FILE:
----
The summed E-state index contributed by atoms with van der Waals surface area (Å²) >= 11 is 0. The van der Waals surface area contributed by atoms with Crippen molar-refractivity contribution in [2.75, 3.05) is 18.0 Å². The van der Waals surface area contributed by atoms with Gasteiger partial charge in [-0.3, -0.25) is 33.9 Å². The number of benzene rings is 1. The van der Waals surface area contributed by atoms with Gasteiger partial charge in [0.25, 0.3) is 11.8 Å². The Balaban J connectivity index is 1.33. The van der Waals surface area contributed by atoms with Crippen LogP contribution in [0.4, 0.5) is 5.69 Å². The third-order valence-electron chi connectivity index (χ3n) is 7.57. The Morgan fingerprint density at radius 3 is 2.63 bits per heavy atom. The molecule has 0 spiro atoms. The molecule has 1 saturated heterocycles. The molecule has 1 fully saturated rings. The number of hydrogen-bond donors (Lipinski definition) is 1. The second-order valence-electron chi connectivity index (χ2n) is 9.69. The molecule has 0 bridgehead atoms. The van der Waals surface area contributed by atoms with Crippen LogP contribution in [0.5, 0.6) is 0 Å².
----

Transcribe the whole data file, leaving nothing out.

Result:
The summed E-state index contributed by atoms with van der Waals surface area (Å²) >= 11 is 0. The van der Waals surface area contributed by atoms with Crippen molar-refractivity contribution in [2.75, 3.05) is 18.0 Å². The van der Waals surface area contributed by atoms with Gasteiger partial charge in [-0.3, -0.25) is 33.9 Å². The number of benzene rings is 1. The van der Waals surface area contributed by atoms with Gasteiger partial charge in [0.25, 0.3) is 11.8 Å². The Balaban J connectivity index is 1.33. The van der Waals surface area contributed by atoms with Crippen LogP contribution in [0.4, 0.5) is 5.69 Å². The third-order valence-electron chi connectivity index (χ3n) is 7.57. The Morgan fingerprint density at radius 3 is 2.63 bits per heavy atom. The molecule has 0 spiro atoms. The molecule has 1 saturated heterocycles. The molecule has 1 fully saturated rings. The number of hydrogen-bond donors (Lipinski definition) is 1. The second-order valence-electron chi connectivity index (χ2n) is 9.69. The molecule has 0 bridgehead atoms. The van der Waals surface area contributed by atoms with Crippen LogP contribution in [0.5, 0.6) is 0 Å².